Structures, Political Cultures and Social Practices
Edited By Christian Giordano and Nicolas Hayoz
Informal and Formal Institutions in the Former Soviet Union
Institutions are the rules and norms that determine the incentive structures that, in turn, condition human behaviour in the political, social and economic arenas. Douglass North defines institutions as “the rules of the game in a society or, more formally, … the humanly devised constraints that shape human interaction” and “structure incentives in human exchange, whether political, social, or economic” (North, 1990: 3), while for Helmke and Levitsky (2004: 727) institutions are “rules and procedures (both formal and informal) that structure social interaction by constraining and enabling actors’ behavior.” Institutions can be formal or informal: formal institutions are (normally codified) formal rules, laws and procedures “that are created, communicated, and enforced through channels widely accepted as official” (Helmke and Levitsky, 2004: 727). In the political sphere they include rules that regulate how power is to be divided between executive, legislative and judicial branches of power (constitutional laws) or that determine how courts, elections and markets are to be run. Informal institutions, on the other hand, are “socially shared rules, usually unwritten, that are created, communicated, and enforced outside of officially sanctioned channels.” (Helmke and Levitsky, 2004: 727).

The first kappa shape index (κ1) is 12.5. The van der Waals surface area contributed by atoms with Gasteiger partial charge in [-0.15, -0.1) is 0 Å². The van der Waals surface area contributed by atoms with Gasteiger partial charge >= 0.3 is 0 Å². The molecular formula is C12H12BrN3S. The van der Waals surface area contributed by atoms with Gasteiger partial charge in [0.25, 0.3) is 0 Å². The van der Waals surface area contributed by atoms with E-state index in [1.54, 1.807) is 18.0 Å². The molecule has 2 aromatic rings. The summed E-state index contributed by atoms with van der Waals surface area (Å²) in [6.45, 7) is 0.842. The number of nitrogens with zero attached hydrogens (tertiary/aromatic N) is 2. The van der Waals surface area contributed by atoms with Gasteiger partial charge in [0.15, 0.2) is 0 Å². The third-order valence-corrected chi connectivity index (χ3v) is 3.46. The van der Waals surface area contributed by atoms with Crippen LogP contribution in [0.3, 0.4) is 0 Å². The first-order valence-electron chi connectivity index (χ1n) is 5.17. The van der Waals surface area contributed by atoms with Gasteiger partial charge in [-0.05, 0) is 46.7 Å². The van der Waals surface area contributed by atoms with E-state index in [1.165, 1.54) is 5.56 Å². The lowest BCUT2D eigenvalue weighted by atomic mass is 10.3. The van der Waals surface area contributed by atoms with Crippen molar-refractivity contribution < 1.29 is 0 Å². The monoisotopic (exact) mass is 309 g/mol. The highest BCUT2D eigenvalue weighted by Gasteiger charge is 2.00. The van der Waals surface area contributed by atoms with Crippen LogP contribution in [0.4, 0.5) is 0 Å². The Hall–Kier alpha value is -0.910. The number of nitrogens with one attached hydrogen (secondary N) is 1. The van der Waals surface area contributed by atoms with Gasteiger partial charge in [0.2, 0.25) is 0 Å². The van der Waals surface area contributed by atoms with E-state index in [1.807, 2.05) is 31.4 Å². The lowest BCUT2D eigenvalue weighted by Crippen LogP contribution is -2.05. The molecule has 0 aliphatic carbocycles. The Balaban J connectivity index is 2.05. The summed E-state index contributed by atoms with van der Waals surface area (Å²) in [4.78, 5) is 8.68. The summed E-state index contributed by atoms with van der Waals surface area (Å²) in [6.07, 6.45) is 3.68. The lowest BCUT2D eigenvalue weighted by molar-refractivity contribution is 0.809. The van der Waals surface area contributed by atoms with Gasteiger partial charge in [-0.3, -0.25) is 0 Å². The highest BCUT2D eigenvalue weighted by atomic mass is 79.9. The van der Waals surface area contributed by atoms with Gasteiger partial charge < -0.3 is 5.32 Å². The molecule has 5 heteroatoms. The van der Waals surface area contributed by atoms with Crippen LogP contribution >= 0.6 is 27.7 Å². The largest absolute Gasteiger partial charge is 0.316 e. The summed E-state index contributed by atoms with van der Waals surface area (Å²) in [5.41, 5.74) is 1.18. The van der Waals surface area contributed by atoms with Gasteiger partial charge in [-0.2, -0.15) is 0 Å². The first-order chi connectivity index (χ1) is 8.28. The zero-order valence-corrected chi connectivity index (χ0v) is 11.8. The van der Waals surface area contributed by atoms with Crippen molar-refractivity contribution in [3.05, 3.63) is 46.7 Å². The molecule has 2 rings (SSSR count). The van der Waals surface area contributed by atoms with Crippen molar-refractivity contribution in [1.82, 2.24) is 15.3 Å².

Helmke and Levitsky developed a fourfold typology of informal institutions based on two dichotomous variables: (i) whether existing formal institutions are effective or ineffective, and (ii) whether the goals pursued by actors that use a particular informal institution are compatible or in conflict with the expected outcome that would be obtained were the formal rules to be...
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